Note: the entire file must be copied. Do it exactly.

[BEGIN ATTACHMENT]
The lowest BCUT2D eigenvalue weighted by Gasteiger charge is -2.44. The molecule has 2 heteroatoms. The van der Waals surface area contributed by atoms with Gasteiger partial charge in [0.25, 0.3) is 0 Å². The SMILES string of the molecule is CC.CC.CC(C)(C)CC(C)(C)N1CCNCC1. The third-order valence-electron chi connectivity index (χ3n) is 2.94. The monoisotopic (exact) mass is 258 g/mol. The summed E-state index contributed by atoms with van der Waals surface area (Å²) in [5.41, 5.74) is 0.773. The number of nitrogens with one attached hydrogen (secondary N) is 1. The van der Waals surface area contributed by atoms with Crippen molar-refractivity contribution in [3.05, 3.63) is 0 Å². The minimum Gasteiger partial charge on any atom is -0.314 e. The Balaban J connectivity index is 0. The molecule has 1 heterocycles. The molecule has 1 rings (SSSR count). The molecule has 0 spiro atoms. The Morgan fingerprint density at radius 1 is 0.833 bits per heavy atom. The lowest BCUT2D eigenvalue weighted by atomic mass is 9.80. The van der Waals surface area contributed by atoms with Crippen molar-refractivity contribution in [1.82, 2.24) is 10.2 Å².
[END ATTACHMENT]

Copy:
The lowest BCUT2D eigenvalue weighted by Gasteiger charge is -2.44. The molecule has 2 heteroatoms. The van der Waals surface area contributed by atoms with Gasteiger partial charge in [0.25, 0.3) is 0 Å². The SMILES string of the molecule is CC.CC.CC(C)(C)CC(C)(C)N1CCNCC1. The third-order valence-electron chi connectivity index (χ3n) is 2.94. The monoisotopic (exact) mass is 258 g/mol. The summed E-state index contributed by atoms with van der Waals surface area (Å²) in [5.41, 5.74) is 0.773. The number of nitrogens with one attached hydrogen (secondary N) is 1. The van der Waals surface area contributed by atoms with Crippen molar-refractivity contribution in [3.05, 3.63) is 0 Å². The minimum Gasteiger partial charge on any atom is -0.314 e. The Balaban J connectivity index is 0. The molecule has 1 heterocycles. The molecule has 1 rings (SSSR count). The molecule has 0 spiro atoms. The Morgan fingerprint density at radius 1 is 0.833 bits per heavy atom. The lowest BCUT2D eigenvalue weighted by atomic mass is 9.80. The van der Waals surface area contributed by atoms with Crippen molar-refractivity contribution in [1.82, 2.24) is 10.2 Å².